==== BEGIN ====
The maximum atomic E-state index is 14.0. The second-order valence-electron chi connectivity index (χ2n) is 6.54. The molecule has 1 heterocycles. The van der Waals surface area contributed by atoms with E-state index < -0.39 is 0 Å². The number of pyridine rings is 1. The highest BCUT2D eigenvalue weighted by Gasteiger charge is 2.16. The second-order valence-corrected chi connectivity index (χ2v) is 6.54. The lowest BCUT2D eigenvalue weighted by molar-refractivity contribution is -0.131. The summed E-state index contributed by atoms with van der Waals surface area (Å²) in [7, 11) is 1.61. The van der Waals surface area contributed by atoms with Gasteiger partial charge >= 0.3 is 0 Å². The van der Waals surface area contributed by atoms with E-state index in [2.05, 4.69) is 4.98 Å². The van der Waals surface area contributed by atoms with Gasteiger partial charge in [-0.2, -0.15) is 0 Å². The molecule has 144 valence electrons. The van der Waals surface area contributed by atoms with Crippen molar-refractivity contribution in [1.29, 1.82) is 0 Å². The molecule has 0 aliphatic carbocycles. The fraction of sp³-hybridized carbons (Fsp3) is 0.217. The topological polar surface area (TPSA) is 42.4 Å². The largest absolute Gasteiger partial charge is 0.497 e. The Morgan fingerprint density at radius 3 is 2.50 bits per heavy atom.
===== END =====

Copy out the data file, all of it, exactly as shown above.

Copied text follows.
The maximum atomic E-state index is 14.0. The second-order valence-electron chi connectivity index (χ2n) is 6.54. The molecule has 1 heterocycles. The van der Waals surface area contributed by atoms with E-state index < -0.39 is 0 Å². The number of pyridine rings is 1. The highest BCUT2D eigenvalue weighted by Gasteiger charge is 2.16. The second-order valence-corrected chi connectivity index (χ2v) is 6.54. The lowest BCUT2D eigenvalue weighted by molar-refractivity contribution is -0.131. The summed E-state index contributed by atoms with van der Waals surface area (Å²) in [7, 11) is 1.61. The van der Waals surface area contributed by atoms with Gasteiger partial charge >= 0.3 is 0 Å². The van der Waals surface area contributed by atoms with E-state index in [2.05, 4.69) is 4.98 Å². The van der Waals surface area contributed by atoms with Gasteiger partial charge in [-0.2, -0.15) is 0 Å². The molecule has 144 valence electrons. The van der Waals surface area contributed by atoms with Crippen molar-refractivity contribution in [1.29, 1.82) is 0 Å². The molecule has 0 aliphatic carbocycles. The fraction of sp³-hybridized carbons (Fsp3) is 0.217. The topological polar surface area (TPSA) is 42.4 Å². The largest absolute Gasteiger partial charge is 0.497 e. The Morgan fingerprint density at radius 3 is 2.50 bits per heavy atom.